To Be (Or Not To Be)?

That certainly is the question, although not spoken with the same struggle of self that perplexed Hamlet.

A trusted advisor told me that I should be, more than not be.  Her challenge was to be more present and vocal in some relationships. This was something I had never really pondered.  You are either there, or you are not, right?

Well, maybe that is not so simple.  So of course, I put my brain to work.  The loud, grinding of gears was my thought process. What is presence?  Physical presence is one thing, emotional presence is somewhat harder to define.

Every relationship is different as the degree of closeness or distance, and whether the degree is appropriate or not.  Whether you are an extrovert or introvert plays a role in your relationship engagement, but maybe not how you think.  Being more outward or inward is not a true sign of self-awareness and effort, but those are key ingredients for being present.  Let me clarify: self-awareness is not being focused on exclusively on self, it is being in-tune with self and monitoring your impact on others.  To be self-aware, your antenna is up and you are actually looking beyond self.  Can you be removed from self and look critically at yourself? This would be a weird out-of-body experience, but yes. That is also a kind of distance. A self-distancing.

When you feel crowded or overlooked, and cannot get it resolved, some people distance. You check out and stop being present. It does not help relationships in flux. Whatever cracks are present, expand and deepen as a result.

If you want to change a relationship, change the way you are. The relationship will follow. So this comment about being vocal was a tough pill to swallow. Then I figured it out. If you want to have more say in steering the relationship, say more. Not just more words, appropriate words. Speak from the “I” perspective and offer up what you’d like to see and why. There’s now more me in be (Figure out what that means).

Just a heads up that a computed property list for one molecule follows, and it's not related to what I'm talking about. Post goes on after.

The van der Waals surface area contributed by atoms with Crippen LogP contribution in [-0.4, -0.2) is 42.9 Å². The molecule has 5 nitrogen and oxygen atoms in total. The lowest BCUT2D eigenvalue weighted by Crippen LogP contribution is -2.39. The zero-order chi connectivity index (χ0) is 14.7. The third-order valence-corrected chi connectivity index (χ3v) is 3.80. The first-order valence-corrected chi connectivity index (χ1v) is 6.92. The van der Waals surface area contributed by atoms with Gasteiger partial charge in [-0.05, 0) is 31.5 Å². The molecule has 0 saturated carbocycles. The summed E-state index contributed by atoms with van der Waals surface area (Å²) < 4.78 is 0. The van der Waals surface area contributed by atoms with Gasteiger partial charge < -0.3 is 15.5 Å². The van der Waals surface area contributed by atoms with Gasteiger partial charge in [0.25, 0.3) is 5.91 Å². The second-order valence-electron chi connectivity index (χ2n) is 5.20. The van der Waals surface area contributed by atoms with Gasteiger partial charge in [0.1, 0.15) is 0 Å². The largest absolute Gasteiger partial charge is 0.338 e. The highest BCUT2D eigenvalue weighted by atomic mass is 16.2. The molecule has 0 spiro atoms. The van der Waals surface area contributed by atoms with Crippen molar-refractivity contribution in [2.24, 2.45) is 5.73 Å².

So, what is happening when you are about to not be? In your head, you have made a decision, consciously or not. It may be how you handle tough situations. Fight or flight.  Over a long enough time, distancing may become second nature, a pre-programmed response.

Now, it might be that distance is a way of managing the needed space by one or both people.  Being close, does not mean merging with someone and losing self. What is the correct amount of daylight between two bodies in orbit around each other?  Depends on the people.

Relationships are fluid arrangements.  Even close, family relationships do not stay the same over time, as people grow, move through their experiences and even as their emotional capability changes over their life.

With any relationship you owe it to the other party to be present. Introverts need decompression time, to breathe, and maintain their gyroscope.

We each thrive on differing amounts of interaction and social discourse. The more personal the relationship, the greater need to be present within the boundaries that are mutually agreed.

As this is being written at the start of a new year, I’ll put into practice what I have learned. The year ending has been a real education. We are all lifelong learners, or we should be.


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